Saturday, August 9, 2014

Plaza Classic Film Festival: Just for Men, Jest for Women


Sadly, I won't be able to go every day to the Plaza Classic Film Festival.  It's a combination of work and baseball.  Yep, that's right: next week the EP Baseball Team is having games at the same time.  Two great loves clashing. 

Now, I plan to go to certain movies thanks to Eric Pearson, El Paso Community Foundation President.  He kindly issued me tickets to all the screenings I listed as a member of the Online Film Critics Society.  As such, I don't have to worry about not having a ticket.  However, there may be screenings I might want to go to at the last-minute, and perhaps one that I still won't be able to go.  That's still up in the air.

In any case, this brief note is to discuss the second full day of the PCFF.  Technically, the first day was when we saw Field of Dreams, and I may write a review later on.  Last night I had a dental appointment (no problems), but after the dentist one really isn't up for a film.

Today I went to see two films.  I had debated whether to see Oklahoma! with Shirley Jones introducing it, but seeing that it would end at 10:30 I decided that since I go into work at 9 a.m. Saturday (and that I had been there since 1 p.m.) it would be too taxing for me. 

On this day the two films I saw had a very curious similarity: they both featured a cast entirely made up of one sex.  The titles say it all: 12 Angry MEN and The WOMEN (emphasis mine).  More formal reviews of both films will be forthcoming, but for now just some brief impressions.

The PCFF shows films in two main venues: the main theater (called the Kendle Kidd Performance Hall) and the smaller side theater (the Philanthropy).  The first film shown at the Philanthropy, The Sandlot, was sold out.  I am not surprised it was (though a mother and son that I encountered outside the main theater were).  The Sandlot, though not on the level of either 12 Angry Men or The Women, is still a classic.  Few films can be a genuine love letter not just to baseball but to the joy of the game, particularly among youth, to where we can imagine ourselves as playing in our own 'sandlots'.  I imagine that this situation will plague the festival: selling out the Philanthropy.  I can recall only one sell-out at the Kendle Kidd Hall: The Wizard of Oz, which is showing again this year.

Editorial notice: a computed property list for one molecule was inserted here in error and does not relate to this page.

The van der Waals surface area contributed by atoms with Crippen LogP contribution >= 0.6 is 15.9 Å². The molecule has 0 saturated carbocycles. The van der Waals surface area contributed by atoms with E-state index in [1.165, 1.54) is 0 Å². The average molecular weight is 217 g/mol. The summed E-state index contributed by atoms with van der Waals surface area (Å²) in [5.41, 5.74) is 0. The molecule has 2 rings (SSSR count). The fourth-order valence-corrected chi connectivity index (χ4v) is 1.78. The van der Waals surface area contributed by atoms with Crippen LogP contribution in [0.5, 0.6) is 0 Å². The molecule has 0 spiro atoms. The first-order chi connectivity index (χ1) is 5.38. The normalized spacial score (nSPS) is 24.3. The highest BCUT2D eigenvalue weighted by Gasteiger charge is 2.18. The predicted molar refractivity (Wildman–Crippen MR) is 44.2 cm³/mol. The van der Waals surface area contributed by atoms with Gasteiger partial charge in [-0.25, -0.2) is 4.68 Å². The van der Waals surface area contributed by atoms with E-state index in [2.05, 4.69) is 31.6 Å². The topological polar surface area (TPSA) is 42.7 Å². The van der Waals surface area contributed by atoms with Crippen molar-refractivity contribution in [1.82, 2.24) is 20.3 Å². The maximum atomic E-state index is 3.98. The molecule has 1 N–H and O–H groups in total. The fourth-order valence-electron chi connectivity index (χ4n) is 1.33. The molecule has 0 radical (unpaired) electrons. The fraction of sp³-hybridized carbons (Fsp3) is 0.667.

In any case, I imagine that having films with an all-male and all-female cast back to back was a mere coincidence, but it is quite amusing.  You really couldn't have two different films coming one right after the other.

12 Angry Men is a strict, tense drama where its as gritty as can be.  Dealing with the issue of life and death and justice, the film is a true actor's showcase and a brilliant film not just in performance but in logic.  It's an extraordinary thing to see how your own view of the case changes along with the other jurors.

The Women is its total opposite, a bitchfest if ever there was one.  We laugh at not just how catty these women are to each other, but in the wit and wisdom they share.  Oh, they are horrible to each other, but they also had friendships that helped them get through the tough times.  Interestingly, Joan Fontaine, the last living castmember, died just last year. 

The Women is bright and light, 12 Angry Men dark and gritty.  The Women was full of open, lavish spaces, 12 Angry Men claustrophobic with two sets (the courtroom and the jury room).  You couldn't have two wildly different films that showcase just how good a film can be when you get a collection of great actors and crisp dialogue.

Is The Women sexist?  Perhaps, but it is still funny and clever (Joan Crawford's kiss-off to the ladies who lunch still eliciting gasps from the audience).  As for 12 Angry Men, after an unfortunate technical glitch that kept the first fifteen some-odd minutes silent we got to hear how powerful the dialogue is in a film where reasonable doubt is a key.  Both are brilliant films.

We close out this day of the Plaza Classic Film Festival exhausted but happy, and looking forward to seeing more new films and maybe one old favorite.

No comments:

Post a Comment

Views are always welcome, but I would ask that no vulgarity be used. Any posts that contain foul language or are bigoted in any way will not be posted.
Thank you.